Investigators from the Transportation Safety Board (TSB) of Canada have accessed the site of a fiery train derailment in Saskatchewan.
A Canadian Pacific Railway train hauling crude oil derailed near Guernsey, Sask., just after midnight on Monday.
Officials said 34 cars came off the tracks and a number continued to burn 24 hours after the incident.
A TSB spokesperson said investigators are still looking into the cause of the derailment.
CP said emergency and hazmat crews were sent to the scene to work with local first responders to minimize the impact on the surrounding area.
The Saskatchewan Public Safety Agency (SPSA) said roughly 100 personnel continue to work on suppressing the remaining fires, which are expected to be extinguished late Tuesday.
Cleanup operations are underway and several damaged rail cars were removed, according to SPSA President Marlo Pritchard, and remaining cars will be taken away once it is safe to do so. About five to 10 acres of land is impacted, he said.
“It is about containment and working with the local communities to get things back on track as quickly as possible,” he told reporters.
The Ministry of Environment continues to monitor air quality and no advisories are in place. Environmental protection officers are monitoring the site and will assess the impact on the area when it is safe to do so.
Highway 16 between Plunkett and Guernsey reopened Tuesday afternoon.
A detour was previously set up south of Plunkett on Highway 365 toward Watrous, then north along Highway 668 to Guernsey, which is about 115 kilometres east of Saskatoon.
On Tuesday, members of the nearby Lanigan Fire Department got some rest after 14 members helped in the fire fight.
“Some guys spent about 24 hours in a row before they went and had a break. Some about 22 hours, some 16,” said fire Chief Barry Hooper.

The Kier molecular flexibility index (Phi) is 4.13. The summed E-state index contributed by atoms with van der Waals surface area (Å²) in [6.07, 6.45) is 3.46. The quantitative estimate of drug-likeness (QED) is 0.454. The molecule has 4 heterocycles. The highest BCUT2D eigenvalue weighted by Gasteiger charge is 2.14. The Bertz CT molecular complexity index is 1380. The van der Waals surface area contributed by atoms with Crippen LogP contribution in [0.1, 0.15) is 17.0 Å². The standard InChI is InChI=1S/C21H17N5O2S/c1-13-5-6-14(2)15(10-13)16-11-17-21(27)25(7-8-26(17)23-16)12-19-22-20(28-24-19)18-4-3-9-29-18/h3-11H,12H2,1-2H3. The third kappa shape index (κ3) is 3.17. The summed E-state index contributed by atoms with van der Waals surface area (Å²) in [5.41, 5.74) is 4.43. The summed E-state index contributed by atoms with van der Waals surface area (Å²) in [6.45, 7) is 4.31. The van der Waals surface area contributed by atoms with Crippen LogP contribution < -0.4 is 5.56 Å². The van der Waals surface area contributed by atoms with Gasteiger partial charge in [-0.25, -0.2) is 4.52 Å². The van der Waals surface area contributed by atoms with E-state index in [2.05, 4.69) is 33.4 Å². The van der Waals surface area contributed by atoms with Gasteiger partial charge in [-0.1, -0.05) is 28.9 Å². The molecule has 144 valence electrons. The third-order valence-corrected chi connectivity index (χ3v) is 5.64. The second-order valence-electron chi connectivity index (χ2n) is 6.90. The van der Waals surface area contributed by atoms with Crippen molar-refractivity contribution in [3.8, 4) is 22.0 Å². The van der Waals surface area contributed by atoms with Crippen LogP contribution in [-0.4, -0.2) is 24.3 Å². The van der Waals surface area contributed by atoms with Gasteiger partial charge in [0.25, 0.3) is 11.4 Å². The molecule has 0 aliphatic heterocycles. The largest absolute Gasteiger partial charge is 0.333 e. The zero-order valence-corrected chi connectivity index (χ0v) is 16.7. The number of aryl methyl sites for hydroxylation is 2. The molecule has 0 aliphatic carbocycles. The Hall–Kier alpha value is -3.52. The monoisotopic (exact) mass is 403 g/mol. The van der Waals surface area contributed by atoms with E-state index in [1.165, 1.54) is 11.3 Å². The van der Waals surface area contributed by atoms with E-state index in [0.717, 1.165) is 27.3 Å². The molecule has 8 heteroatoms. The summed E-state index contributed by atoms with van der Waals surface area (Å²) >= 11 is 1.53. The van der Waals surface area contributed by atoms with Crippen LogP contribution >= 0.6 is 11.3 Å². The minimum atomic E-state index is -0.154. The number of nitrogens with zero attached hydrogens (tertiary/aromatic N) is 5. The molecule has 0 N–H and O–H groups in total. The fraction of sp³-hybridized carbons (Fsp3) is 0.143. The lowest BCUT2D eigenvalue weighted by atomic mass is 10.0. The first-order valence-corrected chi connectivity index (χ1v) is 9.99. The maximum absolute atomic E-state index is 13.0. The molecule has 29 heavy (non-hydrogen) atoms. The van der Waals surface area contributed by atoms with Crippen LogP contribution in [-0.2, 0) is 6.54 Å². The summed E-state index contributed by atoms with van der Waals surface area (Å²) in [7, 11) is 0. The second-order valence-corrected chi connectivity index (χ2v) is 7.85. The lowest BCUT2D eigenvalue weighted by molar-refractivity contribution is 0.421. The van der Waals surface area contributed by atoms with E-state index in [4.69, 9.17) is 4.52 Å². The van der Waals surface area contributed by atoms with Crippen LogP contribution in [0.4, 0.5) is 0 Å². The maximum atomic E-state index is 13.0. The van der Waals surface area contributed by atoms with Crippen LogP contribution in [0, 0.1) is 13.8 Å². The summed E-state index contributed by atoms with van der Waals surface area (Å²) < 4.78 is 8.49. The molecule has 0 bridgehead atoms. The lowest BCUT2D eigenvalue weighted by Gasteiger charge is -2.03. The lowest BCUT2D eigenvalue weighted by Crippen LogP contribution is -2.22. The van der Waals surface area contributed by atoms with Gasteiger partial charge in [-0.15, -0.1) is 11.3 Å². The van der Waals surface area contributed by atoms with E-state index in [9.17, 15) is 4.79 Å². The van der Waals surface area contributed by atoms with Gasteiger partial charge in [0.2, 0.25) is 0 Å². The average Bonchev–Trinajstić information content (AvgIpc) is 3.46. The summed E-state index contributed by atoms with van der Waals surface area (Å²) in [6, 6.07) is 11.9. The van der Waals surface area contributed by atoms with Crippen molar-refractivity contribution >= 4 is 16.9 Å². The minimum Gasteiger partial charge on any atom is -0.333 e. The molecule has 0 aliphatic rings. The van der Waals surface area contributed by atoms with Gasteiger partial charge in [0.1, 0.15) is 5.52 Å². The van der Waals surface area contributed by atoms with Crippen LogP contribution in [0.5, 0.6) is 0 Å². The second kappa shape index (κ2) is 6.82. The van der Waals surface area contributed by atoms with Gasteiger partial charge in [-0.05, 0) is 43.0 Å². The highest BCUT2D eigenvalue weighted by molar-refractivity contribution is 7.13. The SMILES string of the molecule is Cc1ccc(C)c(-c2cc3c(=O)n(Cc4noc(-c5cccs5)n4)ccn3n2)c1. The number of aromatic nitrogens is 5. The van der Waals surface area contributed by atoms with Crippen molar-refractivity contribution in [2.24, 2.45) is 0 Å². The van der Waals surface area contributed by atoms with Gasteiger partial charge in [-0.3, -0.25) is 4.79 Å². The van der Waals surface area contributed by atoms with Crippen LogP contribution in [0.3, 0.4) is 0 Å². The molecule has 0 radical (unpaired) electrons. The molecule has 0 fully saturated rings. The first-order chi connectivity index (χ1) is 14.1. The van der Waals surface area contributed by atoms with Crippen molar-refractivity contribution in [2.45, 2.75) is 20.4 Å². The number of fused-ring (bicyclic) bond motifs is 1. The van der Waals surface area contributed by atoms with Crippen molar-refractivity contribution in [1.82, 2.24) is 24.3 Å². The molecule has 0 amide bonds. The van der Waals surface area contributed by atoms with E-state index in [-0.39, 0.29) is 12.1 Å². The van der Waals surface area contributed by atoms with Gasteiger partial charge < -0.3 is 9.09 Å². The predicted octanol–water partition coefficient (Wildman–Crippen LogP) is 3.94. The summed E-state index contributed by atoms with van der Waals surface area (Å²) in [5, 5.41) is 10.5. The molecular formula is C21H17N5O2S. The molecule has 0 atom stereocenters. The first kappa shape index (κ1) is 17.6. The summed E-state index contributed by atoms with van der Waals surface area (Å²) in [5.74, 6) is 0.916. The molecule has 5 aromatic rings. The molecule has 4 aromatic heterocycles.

In his 30 years with the volunteer department, Hooper said he’s never seen anything like this blaze. The magnitude of a previous derailment near Jansen, Sask., didn’t even come close.
“Everything was so dark and black with smoke, you couldn’t see anything.”
One expert said rail issues are usually the cause of derailments.
Garland Chow is an emeritus associate professor at the Sauder School of Business and the University of British Columbia.
He told Global News that while it is too soon to determine the cause of the derailment, investigators will look at the tracks.
“Suddenly it’s not straight, it’s loose, might be potentially broken so there’s a gap between the two pieces of rail,” Chow said. “Any of those things could cause a derailment.”
Investigators will also be looking at the speed of the train, Chow said.
“If the speed of the train was too fast, that could’ve contributed to the derailment,” Chow said. “Even if there’s something wrong with the rail, sometimes if you go slow, you can get through it temporarily.”
The weather could also be a factor, according to Chow.
“In cold weather, that’s when (rail joints) start to break down,” he said. “Rail accident statistics indicate that over the years you have more accidents, rail derailments, in the winter than in the summer months.”
—Ryan Kessler contributed to this copy